JAPAN TODAY NEWS WEBSITE COLUMNS 1-3
By Arudou Debito/Dave Aldwinckle
Published Dec 2000-Jan 2001
COLUMN ONE FOR JAPAN TODAY
ON NATURALIZATION, PART ONE
YOU DID WHAT?
(loosely adapted from a NPR Radio Broadcast
of Dec 15, 2000)
By Arudou Debito/Dave Aldwinckle
Take a look
at my photo and tell me what you see. A green-eyed, heavy-set, Tom-Cruiseish Caucasian,
right? Okay, three out of four. But believe it or not, I am a Japanese. A Japanese
citizen, that is; the Justice Minister granted my request to naturalize in October,
Yeah, but, uh...given how Japanese society is towards foreigners and outsiders in
general, why would a person (short of being certifiable) do it? Let's take inventory
and engage in the inevitable debate:
My first reason is concise: I live here. Have done for thirteen years, so far. I
am tied to the ground by a 30-year loan on a big Hokkaido countryside house, designed
with my wife and children who are also citizens. And I have a satisfying job as an
educator with a decent income. That took care of my requirement for personal inertia.
Next, I like it here. I have plenty of friends (yes, that includes even old Japanese
men in my village), enough Japanese ability to do far more than just get by, and
a very comfortable lifestyle. Moreover, if readers have been following my activities
over the years, it's pretty clear I enjoy the daily mental challenges that a White
Boy gets in this society. That took care of my requirement for a life of adventure.
Ultimately, after so many years here, my argument ran, "why not naturalize?"
I pay taxes and contribute to this society the same as any other citizen, but without
the right to vote I have no say in how it's run. As I fundamentally believe in the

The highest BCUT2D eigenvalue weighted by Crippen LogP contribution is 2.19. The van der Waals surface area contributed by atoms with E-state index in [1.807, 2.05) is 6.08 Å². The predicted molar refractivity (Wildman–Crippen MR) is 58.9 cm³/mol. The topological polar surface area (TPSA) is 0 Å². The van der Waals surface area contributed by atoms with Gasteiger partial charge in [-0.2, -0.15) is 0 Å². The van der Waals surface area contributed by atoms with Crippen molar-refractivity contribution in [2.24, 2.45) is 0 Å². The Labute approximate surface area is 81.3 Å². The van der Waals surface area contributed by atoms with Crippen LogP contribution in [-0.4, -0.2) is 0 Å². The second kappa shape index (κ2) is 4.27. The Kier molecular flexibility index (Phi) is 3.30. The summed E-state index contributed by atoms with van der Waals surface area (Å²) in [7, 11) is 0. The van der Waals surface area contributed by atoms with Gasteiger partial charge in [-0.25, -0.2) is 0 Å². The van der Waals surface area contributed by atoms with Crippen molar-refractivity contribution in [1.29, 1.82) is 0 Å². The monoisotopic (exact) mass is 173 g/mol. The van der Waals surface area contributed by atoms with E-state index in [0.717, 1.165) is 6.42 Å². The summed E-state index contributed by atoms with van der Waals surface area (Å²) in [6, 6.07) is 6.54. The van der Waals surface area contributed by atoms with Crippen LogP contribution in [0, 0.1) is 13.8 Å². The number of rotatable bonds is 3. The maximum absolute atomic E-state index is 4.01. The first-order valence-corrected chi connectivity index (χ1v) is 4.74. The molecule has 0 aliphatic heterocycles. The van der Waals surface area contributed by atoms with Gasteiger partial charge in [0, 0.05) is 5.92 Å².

democratic process, even in Japan, I have a harder time criticizing the LDP gorillas
(the technical term) if I can't make my vote heard. Plus I have grown pretty sick
of people (Japanese, yes, but also and especially foreigners) saying, "Hey,
shut up, you're not Japanese―you're just a guest here by the good graces of the
Foreign Ministry." When I realized that I would be here for good anyway, that
took care of my requirement for a passport.
But then, the counterargument still runs, "why bother?" As that abovementioned
White Boy you'll never be accepted as a "real" Japanese, right? Even internationals
with Japanese bloodlines have enough trouble avoiding some semblance of nationality
This is where I took care of the self-justification requirement. Hey, I'm not quite
that Japanese, and thus don't care much about what other people think. Like
most immigrants around the world, I am the one who will determine my identity. And
I do this regardless of passport (an essential attitude, as Japan has not permitted
dual nationality, as seen in the ex-Peru-prez Fujimori case, from 1985). So Doubting
Thomases and Taroes, lump it: Anyone who doesn't believe that I am a Japanese can
simply face the legal reality. It's about time concepts of Japanese nationality shifted
away from blood and behavior anyway.
Fortunately (granted, this is only within the span of two months), that shift seems